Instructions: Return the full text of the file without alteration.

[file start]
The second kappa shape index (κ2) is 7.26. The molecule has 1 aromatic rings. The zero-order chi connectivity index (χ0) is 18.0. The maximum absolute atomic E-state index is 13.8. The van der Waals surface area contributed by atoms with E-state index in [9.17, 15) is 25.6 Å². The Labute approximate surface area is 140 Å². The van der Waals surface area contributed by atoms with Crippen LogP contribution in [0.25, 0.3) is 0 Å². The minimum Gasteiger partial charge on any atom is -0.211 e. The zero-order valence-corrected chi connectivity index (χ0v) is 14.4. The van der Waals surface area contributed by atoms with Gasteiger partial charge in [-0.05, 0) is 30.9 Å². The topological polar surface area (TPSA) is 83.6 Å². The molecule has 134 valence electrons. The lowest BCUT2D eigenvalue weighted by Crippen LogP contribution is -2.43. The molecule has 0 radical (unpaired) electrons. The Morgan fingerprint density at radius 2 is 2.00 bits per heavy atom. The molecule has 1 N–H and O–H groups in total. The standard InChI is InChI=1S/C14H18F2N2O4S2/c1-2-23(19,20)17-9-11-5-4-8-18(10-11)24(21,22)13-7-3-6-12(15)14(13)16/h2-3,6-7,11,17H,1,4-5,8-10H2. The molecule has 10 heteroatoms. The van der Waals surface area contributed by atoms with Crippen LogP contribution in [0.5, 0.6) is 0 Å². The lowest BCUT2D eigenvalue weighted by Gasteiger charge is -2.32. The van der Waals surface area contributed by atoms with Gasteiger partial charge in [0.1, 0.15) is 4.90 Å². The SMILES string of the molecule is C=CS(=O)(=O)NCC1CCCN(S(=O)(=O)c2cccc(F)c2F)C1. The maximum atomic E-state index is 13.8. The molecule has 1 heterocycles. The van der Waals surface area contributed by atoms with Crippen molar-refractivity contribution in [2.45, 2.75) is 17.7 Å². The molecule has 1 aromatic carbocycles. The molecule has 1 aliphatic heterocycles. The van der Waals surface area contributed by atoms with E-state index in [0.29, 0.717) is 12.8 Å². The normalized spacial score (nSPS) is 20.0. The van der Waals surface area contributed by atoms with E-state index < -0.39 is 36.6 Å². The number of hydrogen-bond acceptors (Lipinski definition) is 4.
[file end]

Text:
The second kappa shape index (κ2) is 7.26. The molecule has 1 aromatic rings. The zero-order chi connectivity index (χ0) is 18.0. The maximum absolute atomic E-state index is 13.8. The van der Waals surface area contributed by atoms with E-state index in [9.17, 15) is 25.6 Å². The Labute approximate surface area is 140 Å². The van der Waals surface area contributed by atoms with Crippen LogP contribution in [0.25, 0.3) is 0 Å². The minimum Gasteiger partial charge on any atom is -0.211 e. The zero-order valence-corrected chi connectivity index (χ0v) is 14.4. The van der Waals surface area contributed by atoms with Gasteiger partial charge in [-0.05, 0) is 30.9 Å². The topological polar surface area (TPSA) is 83.6 Å². The molecule has 134 valence electrons. The lowest BCUT2D eigenvalue weighted by Crippen LogP contribution is -2.43. The molecule has 0 radical (unpaired) electrons. The Morgan fingerprint density at radius 2 is 2.00 bits per heavy atom. The molecule has 1 N–H and O–H groups in total. The standard InChI is InChI=1S/C14H18F2N2O4S2/c1-2-23(19,20)17-9-11-5-4-8-18(10-11)24(21,22)13-7-3-6-12(15)14(13)16/h2-3,6-7,11,17H,1,4-5,8-10H2. The molecule has 10 heteroatoms. The van der Waals surface area contributed by atoms with Crippen LogP contribution in [0.5, 0.6) is 0 Å². The lowest BCUT2D eigenvalue weighted by Gasteiger charge is -2.32. The van der Waals surface area contributed by atoms with Gasteiger partial charge in [0.1, 0.15) is 4.90 Å². The SMILES string of the molecule is C=CS(=O)(=O)NCC1CCCN(S(=O)(=O)c2cccc(F)c2F)C1. The maximum atomic E-state index is 13.8. The molecule has 1 heterocycles. The van der Waals surface area contributed by atoms with Crippen molar-refractivity contribution in [2.45, 2.75) is 17.7 Å². The molecule has 1 aromatic carbocycles. The molecule has 1 aliphatic heterocycles. The van der Waals surface area contributed by atoms with E-state index in [0.29, 0.717) is 12.8 Å². The normalized spacial score (nSPS) is 20.0. The van der Waals surface area contributed by atoms with E-state index < -0.39 is 36.6 Å². The number of hydrogen-bond acceptors (Lipinski definition) is 4.